Two very different experiences this week have got me thinking about groups and individuals, consistency and distinctiveness, the general and the particular... you get the idea.
On Tuesday afternoon I did a short shift with Dawnthebaker at the Incubator Kitchen making crackers for Evelyn's Crackers (named after fabulous Evelyn, Dawn and Ed's three=year=old daughter). The crackers are hand-made, truly made by hand. The dough is mixed by machines, then divided into pieces which are hand-shaped, then run, piece by piece, through a sheeter, a machine like a pasta-maker that squeezes it flat. Each sheet of dough on its individual piece of parchment paper is stacked on the last and then when the stack is high, it's put aside to chill while the rest of the dough is flattened. At this stage we're not nearly halfway in the hand-work.
The chilled sheets come back out and then once again, one by one, are put carefully through the sheeter, now set to a thinner setting. They double in area (and fragility too, of course). Once again, after all the sheets in the stack have been run through the sheeter and then restacked, the stack gets set aside in the cooler while the remaining stacks are run through.
Then it's time for the final pre-baking hand-work: Sheet by sheet the crackers are cut. You take the pizza-cutter-like roller and run it in straight lines down the dough, trying to space them evenly and keep them straight. For the cheese crackers that we were making there were six or seven lines vertically and about 11 horizontally per baking sheet of dough. No wonder Dawn feels her wrists get tired! I felt it more in my back, because the work is assymetrical, when you bend sideways over the sheet to do the cross-wise cuts.
After each sheet is cut into crackers, it is pulled over onto the stack of already sliced dough. Once the stack is tall, it is covered with plastic, tightly sealed, and frozen. The baking will take place next day or sometime in the next week. And baking too means handling the crackers sheet by sheet, putting them into the oven, and then taking them out and leaving them on a rack to cool and crisp up.
Now that all sounds long, doesn't it? And yet it's just a description, with no details, really.
Dawn does all this physical labour with grace and strength and skill. Sometimes Ed is there working with her, or a less-skilled sidekick like me, but most often she's there on her own, either making and shaping crackers, or else baking.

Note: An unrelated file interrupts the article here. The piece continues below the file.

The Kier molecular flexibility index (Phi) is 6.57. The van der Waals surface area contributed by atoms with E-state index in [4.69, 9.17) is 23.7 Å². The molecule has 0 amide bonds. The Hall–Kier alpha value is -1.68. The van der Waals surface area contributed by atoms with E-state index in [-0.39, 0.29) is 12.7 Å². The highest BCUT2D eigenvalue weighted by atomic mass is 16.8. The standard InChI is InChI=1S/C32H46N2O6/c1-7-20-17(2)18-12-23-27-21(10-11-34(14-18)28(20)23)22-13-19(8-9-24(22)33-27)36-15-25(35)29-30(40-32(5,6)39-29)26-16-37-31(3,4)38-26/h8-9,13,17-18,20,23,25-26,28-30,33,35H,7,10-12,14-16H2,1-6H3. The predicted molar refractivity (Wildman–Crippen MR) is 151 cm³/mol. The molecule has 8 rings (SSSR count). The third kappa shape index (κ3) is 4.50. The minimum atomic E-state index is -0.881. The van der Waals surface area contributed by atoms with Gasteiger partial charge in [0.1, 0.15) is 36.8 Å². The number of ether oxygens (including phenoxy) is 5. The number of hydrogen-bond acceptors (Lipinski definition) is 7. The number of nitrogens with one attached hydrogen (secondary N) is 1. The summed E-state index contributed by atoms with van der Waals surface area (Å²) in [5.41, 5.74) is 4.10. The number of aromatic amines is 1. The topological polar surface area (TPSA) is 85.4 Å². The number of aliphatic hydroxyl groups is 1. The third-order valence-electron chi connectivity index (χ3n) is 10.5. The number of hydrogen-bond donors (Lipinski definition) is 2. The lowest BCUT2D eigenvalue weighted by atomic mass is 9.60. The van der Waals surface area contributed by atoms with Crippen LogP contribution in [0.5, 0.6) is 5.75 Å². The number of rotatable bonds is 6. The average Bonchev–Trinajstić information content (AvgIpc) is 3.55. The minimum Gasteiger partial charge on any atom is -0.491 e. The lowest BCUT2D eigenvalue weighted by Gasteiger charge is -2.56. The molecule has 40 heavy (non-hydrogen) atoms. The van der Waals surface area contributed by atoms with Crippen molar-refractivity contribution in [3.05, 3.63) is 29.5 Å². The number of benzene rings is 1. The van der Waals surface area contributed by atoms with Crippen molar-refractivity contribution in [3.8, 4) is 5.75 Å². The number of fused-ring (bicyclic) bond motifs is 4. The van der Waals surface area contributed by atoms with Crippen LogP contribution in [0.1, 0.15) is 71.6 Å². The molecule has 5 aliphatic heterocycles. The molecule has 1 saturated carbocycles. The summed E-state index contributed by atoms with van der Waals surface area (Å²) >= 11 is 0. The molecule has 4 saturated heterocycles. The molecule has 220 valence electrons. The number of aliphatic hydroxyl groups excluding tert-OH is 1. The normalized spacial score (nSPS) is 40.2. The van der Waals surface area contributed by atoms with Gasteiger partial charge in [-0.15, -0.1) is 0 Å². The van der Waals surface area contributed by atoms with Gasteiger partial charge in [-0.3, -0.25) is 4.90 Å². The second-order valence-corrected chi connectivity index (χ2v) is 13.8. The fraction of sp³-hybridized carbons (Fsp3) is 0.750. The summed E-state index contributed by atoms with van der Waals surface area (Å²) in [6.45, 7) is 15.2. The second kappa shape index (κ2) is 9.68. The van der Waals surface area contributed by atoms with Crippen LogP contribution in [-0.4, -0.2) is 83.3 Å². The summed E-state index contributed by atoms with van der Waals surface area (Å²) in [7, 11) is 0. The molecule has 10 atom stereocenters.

When we were there together, she could get crackers baked while I shaped (and she was often over helping with the shaping process in between baking chores). The lovely scent of her Barley Noir crackers perfumed the space as we worked, and the spicy Dal Crackers too added their aroma when they were baked.
The thing about the cracker production, the thing that is valuable (apart from the fact that they are made from local and organic ingredients, and that they taste wonderful and are a treat to eat), is the hand-made-ness. It creates an entirely different cracker population. They are NOT all the same. For though each batch is made from one dough, the fact that they are rolled out and cut by hand, sheet by sheet, cut by cut, means that the crackers each have a personality and clear identity. There's kind of a "every snowflake is unique" quality to them.
So while the goal of industrial production and chain restaurants is complete consistency and uniformity, the goal of hand-crafted anything, from crackers, to clothing, to furmiture, to home-cooking, is individual distinctiveness within a recognisable form. That's why we love home-made food. And that's what we lose if we buy "food" that has been extruded and cut and shaped by highly industrial processes.
People say, but this is elitist, this emphasis on the hand-crafted; processed food is cheaper. But it's not. Home-made food, each of us starting with basic ingredients at home, is the least expensive and best. Next in line is food made by someone we know, made with care and attention. And as we tried to emphasise in our book HomeBaking, let's not, as home cooks, start to think that our food should look like food that is made by machine, all "perfect" and predictable. Let's treasure the unpredictable, the individual, the idiosyncratic.